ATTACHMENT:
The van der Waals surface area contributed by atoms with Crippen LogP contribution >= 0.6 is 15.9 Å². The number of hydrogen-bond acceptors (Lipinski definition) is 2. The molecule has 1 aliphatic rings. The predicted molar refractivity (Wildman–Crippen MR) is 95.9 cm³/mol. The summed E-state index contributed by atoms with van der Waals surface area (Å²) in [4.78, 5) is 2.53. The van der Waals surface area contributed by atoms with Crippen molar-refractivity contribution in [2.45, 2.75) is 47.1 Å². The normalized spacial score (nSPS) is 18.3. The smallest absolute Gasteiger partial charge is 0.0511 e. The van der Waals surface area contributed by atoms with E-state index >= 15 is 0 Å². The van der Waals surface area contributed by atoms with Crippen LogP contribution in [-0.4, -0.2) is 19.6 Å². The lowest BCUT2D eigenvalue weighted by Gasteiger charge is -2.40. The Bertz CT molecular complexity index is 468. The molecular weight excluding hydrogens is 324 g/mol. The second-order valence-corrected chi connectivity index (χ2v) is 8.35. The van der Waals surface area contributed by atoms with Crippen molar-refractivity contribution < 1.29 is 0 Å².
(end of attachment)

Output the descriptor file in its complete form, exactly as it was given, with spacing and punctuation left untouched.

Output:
The van der Waals surface area contributed by atoms with Crippen LogP contribution >= 0.6 is 15.9 Å². The number of hydrogen-bond acceptors (Lipinski definition) is 2. The molecule has 1 aliphatic rings. The predicted molar refractivity (Wildman–Crippen MR) is 95.9 cm³/mol. The summed E-state index contributed by atoms with van der Waals surface area (Å²) in [4.78, 5) is 2.53. The van der Waals surface area contributed by atoms with Crippen molar-refractivity contribution in [2.45, 2.75) is 47.1 Å². The normalized spacial score (nSPS) is 18.3. The smallest absolute Gasteiger partial charge is 0.0511 e. The van der Waals surface area contributed by atoms with E-state index >= 15 is 0 Å². The van der Waals surface area contributed by atoms with Crippen LogP contribution in [-0.4, -0.2) is 19.6 Å². The lowest BCUT2D eigenvalue weighted by Gasteiger charge is -2.40. The Bertz CT molecular complexity index is 468. The molecular weight excluding hydrogens is 324 g/mol. The second-order valence-corrected chi connectivity index (χ2v) is 8.35. The van der Waals surface area contributed by atoms with Crippen molar-refractivity contribution < 1.29 is 0 Å².